Almost immediately after its 1997 release, it became fashionable to dislike, criticise or “hate on” Titanic. This isn’t something specific to this juggernaut historical blockbuster. The trend of massively commercially successful movies that also garner critical acclaim in spite of their commercial success, stretches pretty far back, and there are ample examples. But Titanic is pretty much the most indelible example of this audience reaction or, rather, revolt, in recent memory.
Films like Titanic are often criticised for the same things, because according to the public they have the same essential elements: big budget over artistic substance or realism, Hollywood manufactured actors, overblown/ heightened romance, and, of course, a sentimental central tenet and ending.
I admit that for many, many years I was one of the people who was highly critical of Titanic and openly scoffed at those who enjoyed the film. And until very recently, I still had my criticisms, like the fact that Cameron focuses more on the improbable romance between Jack and Rose than the death of over a thousand people who died in a myriad of horrific ways, most of whom were in steerage, and perished due to the hubris of White Star and the captain that helmed the ship.
But… upon watching it recently I actually came to realise that Titanic actually has elements to… like about it? And that it really isn’t that… bad? Wait a minute! Don’t stop reading! Hear me out.
James Cameron’s passion, for a very long time, was shipwrecks. He described the Titanic as the “Mount Everest” of shipwrecks, and the film became a way for him to capture something that he felt he had turned away from in his youth by becoming a filmmaker and not a scientist. Cameron’s real footage and underwater dives to the wreck of the ship, which were included in the film, were the first time that most people had the opportunity to see what the ship looked like after almost ninety years of lying at the bottom of the North Atlantic. Bill Paxton’s character acts as a surrogate for Cameron, as the adventurer who wants to not only explore the most famous shipwreck ever, but also find a symbol of the past within the Heart of the Ocean diamond.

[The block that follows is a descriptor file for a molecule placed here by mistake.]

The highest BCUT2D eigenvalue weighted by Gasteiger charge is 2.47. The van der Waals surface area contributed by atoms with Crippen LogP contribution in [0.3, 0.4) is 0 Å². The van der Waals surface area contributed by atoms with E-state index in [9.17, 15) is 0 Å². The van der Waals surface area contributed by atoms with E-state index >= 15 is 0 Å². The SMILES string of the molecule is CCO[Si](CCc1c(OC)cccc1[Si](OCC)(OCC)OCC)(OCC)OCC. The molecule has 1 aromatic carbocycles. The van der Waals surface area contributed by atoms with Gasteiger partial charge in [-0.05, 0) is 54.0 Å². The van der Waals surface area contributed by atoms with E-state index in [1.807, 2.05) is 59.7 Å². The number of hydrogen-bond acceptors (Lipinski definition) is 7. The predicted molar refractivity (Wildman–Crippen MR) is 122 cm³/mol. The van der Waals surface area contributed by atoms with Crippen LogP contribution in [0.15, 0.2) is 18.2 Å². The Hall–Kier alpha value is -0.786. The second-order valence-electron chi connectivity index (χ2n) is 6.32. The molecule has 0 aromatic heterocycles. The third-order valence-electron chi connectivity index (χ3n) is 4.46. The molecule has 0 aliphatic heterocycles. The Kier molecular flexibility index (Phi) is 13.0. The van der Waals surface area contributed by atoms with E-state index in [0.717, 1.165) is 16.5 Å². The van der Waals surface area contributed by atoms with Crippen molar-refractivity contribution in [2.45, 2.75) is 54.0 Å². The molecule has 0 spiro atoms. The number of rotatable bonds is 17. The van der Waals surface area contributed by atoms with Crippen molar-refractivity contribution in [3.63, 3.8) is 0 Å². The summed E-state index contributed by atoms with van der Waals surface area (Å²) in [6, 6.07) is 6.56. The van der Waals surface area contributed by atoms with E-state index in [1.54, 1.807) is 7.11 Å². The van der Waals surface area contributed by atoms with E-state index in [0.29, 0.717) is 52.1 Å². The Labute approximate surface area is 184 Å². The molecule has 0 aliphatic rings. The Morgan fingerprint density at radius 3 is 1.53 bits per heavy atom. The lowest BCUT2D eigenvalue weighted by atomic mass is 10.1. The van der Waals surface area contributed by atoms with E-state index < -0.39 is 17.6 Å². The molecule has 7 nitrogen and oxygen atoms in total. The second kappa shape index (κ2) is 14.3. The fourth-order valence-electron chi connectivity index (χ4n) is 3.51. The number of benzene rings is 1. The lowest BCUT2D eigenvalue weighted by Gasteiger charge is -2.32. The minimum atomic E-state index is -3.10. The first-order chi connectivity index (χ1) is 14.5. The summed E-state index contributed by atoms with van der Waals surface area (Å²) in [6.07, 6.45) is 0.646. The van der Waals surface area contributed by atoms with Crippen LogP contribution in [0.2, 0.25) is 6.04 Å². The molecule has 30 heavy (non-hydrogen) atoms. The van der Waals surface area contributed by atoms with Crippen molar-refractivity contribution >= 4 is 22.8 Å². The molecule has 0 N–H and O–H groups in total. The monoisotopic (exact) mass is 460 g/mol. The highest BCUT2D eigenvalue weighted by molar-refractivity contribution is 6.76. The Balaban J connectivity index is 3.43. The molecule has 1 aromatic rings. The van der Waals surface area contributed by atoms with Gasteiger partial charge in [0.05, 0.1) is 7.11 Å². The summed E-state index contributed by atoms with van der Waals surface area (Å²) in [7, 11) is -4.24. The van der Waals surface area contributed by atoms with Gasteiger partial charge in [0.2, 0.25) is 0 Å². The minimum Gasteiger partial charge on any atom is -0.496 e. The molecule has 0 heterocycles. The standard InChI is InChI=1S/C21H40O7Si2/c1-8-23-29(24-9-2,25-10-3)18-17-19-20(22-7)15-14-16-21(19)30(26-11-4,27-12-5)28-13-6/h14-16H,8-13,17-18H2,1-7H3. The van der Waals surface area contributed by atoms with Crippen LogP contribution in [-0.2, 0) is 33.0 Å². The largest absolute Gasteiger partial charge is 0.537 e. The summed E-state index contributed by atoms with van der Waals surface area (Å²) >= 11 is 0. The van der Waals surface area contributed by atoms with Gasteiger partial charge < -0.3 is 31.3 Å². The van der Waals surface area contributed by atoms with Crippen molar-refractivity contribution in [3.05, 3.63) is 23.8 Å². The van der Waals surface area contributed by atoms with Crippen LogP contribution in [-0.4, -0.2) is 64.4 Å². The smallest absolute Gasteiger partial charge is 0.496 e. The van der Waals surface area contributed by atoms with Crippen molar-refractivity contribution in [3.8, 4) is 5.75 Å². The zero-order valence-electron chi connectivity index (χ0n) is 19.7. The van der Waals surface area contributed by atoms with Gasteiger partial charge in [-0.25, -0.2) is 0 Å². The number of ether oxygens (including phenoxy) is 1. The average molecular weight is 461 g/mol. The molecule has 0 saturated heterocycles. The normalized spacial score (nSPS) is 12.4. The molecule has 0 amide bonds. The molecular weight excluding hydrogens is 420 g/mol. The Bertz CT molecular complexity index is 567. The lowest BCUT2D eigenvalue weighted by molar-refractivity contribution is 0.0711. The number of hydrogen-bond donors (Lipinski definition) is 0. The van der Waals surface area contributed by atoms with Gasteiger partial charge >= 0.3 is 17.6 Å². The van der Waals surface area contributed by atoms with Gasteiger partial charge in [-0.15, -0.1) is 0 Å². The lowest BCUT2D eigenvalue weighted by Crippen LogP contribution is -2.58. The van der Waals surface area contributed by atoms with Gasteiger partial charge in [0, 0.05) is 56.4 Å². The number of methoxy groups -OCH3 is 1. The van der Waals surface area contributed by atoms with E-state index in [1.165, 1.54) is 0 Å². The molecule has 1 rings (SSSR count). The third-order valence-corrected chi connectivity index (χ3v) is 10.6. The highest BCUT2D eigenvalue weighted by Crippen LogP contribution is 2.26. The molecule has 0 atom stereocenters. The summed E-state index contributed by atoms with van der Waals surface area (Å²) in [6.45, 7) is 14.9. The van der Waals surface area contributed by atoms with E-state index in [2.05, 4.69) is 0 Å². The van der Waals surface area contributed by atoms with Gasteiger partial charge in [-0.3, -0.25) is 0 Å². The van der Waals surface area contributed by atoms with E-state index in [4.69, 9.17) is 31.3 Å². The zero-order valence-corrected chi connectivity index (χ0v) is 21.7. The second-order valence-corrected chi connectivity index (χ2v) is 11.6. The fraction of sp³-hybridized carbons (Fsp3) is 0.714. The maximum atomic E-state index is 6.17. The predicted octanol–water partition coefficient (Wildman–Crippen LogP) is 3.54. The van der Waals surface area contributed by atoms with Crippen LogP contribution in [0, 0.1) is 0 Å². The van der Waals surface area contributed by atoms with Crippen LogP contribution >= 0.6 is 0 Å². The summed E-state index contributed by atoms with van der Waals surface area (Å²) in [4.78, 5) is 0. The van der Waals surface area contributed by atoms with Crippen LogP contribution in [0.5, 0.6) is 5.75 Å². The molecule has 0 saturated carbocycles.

Upon rewatching the film, and reading about Cameron’s research and writing process, I began to realise that my long held belief that Cameron didn’t care about or properly represent the lives of the people involved in the tragedy, other than the fictitious Jack and Rose, was actually inaccurate. As Cameron put it:
“The story could not have been written better…The juxtaposition of rich and poor, the gender roles played out unto death (women first), the stoicism and nobility of a bygone age, the magnificence of the great ship matched in scale only by the folly of the men who drove her hell-bent through the darkness. And above all the lesson: that life is uncertain, the future unknowable…the unthinkable possible.”